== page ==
Jim Nugent and his wife, Toddy have operated the Leelanau County cherry farm called Sunblossom Orchards for over 30 years. For most of those years, Jim was also employed by Michigan State University (MSU), first as the Extension Director for Leelanau County and then, as the Coordinator of the Northwest Michigan Horticulture Research Center. Following his retirement from MSU in 2007, he has maintained a leadership role in Michigan’s cherry industry.
As this short video shows, Nature Change caught up with Jim just as the last of his cherries were being harvested this year. At the end of a long day, we sat together in his backyard to talk about the changes he’s witnessed over his career, including some recent challenges.
As Jim noted, the industry is under pressure from changes in climate as well as a particularly damaging invasive insect pest known as the spotted wing drosophila. You can learn more about the Spotted Wind Drosophila right here on Nature Change.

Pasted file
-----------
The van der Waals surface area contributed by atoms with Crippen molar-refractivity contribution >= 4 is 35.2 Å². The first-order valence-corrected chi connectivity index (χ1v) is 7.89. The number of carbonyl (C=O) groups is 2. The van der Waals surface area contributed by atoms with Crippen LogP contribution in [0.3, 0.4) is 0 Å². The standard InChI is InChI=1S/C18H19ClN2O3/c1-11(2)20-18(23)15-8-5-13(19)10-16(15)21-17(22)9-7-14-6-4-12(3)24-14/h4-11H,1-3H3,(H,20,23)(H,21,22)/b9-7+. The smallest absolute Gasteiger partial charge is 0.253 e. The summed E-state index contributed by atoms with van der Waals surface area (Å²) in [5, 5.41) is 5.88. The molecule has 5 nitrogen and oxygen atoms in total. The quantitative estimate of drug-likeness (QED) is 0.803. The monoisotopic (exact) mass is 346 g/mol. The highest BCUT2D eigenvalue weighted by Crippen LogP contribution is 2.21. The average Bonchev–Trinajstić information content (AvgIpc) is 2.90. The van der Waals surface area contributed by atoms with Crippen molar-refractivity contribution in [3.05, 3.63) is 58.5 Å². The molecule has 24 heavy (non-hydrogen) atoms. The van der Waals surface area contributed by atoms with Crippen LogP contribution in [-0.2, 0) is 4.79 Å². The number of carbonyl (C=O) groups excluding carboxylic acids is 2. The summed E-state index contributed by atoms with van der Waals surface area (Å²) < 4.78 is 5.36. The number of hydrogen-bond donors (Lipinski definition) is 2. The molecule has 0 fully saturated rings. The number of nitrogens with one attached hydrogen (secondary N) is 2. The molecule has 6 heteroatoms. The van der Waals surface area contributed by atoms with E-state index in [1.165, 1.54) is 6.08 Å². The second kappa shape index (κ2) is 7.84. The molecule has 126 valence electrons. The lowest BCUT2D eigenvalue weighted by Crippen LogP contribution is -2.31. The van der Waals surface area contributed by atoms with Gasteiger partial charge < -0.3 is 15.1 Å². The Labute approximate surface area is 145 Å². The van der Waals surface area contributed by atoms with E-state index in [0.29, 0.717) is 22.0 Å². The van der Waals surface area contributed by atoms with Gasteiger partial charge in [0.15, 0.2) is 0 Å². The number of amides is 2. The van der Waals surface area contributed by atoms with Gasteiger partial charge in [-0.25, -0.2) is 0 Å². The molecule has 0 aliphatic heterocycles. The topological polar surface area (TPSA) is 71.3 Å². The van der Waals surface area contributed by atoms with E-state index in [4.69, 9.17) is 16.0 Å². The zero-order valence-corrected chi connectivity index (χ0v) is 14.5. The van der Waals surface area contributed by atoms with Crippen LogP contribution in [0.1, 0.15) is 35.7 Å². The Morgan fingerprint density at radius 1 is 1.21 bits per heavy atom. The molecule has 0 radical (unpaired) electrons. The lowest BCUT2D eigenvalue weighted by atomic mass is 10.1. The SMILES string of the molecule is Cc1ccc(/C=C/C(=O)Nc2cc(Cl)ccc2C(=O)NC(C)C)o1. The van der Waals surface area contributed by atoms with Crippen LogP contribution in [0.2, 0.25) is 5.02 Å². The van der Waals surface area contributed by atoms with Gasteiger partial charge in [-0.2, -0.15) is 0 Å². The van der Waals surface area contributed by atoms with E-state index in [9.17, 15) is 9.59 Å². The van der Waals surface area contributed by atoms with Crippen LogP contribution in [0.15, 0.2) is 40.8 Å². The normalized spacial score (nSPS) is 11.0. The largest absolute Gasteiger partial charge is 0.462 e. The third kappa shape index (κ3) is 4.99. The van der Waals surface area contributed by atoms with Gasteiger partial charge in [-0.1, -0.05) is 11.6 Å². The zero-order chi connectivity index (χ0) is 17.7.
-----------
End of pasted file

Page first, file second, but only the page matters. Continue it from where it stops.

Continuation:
Jim describes they ways cherry farmers are experiencing the changing climate and speaks with optimism about the future. Just click the video above to learn why he thinks West and Northwest Lower Michigan will continue to be leaders in fruit production for years to come.
SPECIAL NOTE: Nature Change sends out a heartfelt “Thank You!” to Jon Richter and his cherry harvest crew for participating in this video and letting us “ride along.”